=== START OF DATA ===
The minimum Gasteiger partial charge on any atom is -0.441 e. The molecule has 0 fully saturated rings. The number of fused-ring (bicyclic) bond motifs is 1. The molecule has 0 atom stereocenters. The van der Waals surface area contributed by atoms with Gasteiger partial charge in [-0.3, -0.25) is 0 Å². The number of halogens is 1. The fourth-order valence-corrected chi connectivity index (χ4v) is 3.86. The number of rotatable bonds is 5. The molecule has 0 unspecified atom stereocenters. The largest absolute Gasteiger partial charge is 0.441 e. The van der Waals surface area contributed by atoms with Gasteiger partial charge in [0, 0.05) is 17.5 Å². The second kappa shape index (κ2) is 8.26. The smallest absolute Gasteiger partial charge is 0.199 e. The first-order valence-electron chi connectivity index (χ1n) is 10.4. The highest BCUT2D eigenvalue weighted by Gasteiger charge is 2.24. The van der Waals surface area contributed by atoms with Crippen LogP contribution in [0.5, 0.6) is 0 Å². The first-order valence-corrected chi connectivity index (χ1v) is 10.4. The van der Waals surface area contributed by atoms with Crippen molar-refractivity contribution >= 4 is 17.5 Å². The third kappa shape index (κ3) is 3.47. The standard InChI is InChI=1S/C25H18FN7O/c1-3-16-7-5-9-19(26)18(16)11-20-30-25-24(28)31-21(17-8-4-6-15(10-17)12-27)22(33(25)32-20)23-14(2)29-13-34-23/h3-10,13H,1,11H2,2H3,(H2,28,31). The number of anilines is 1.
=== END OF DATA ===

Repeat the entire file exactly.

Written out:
The minimum Gasteiger partial charge on any atom is -0.441 e. The molecule has 0 fully saturated rings. The number of fused-ring (bicyclic) bond motifs is 1. The molecule has 0 atom stereocenters. The van der Waals surface area contributed by atoms with Gasteiger partial charge in [-0.3, -0.25) is 0 Å². The number of halogens is 1. The fourth-order valence-corrected chi connectivity index (χ4v) is 3.86. The number of rotatable bonds is 5. The molecule has 0 unspecified atom stereocenters. The largest absolute Gasteiger partial charge is 0.441 e. The van der Waals surface area contributed by atoms with Gasteiger partial charge in [0, 0.05) is 17.5 Å². The second kappa shape index (κ2) is 8.26. The smallest absolute Gasteiger partial charge is 0.199 e. The first-order valence-electron chi connectivity index (χ1n) is 10.4. The highest BCUT2D eigenvalue weighted by Gasteiger charge is 2.24. The van der Waals surface area contributed by atoms with Crippen LogP contribution in [0.5, 0.6) is 0 Å². The first-order valence-corrected chi connectivity index (χ1v) is 10.4. The van der Waals surface area contributed by atoms with Crippen molar-refractivity contribution >= 4 is 17.5 Å². The third kappa shape index (κ3) is 3.47. The standard InChI is InChI=1S/C25H18FN7O/c1-3-16-7-5-9-19(26)18(16)11-20-30-25-24(28)31-21(17-8-4-6-15(10-17)12-27)22(33(25)32-20)23-14(2)29-13-34-23/h3-10,13H,1,11H2,2H3,(H2,28,31). The number of anilines is 1.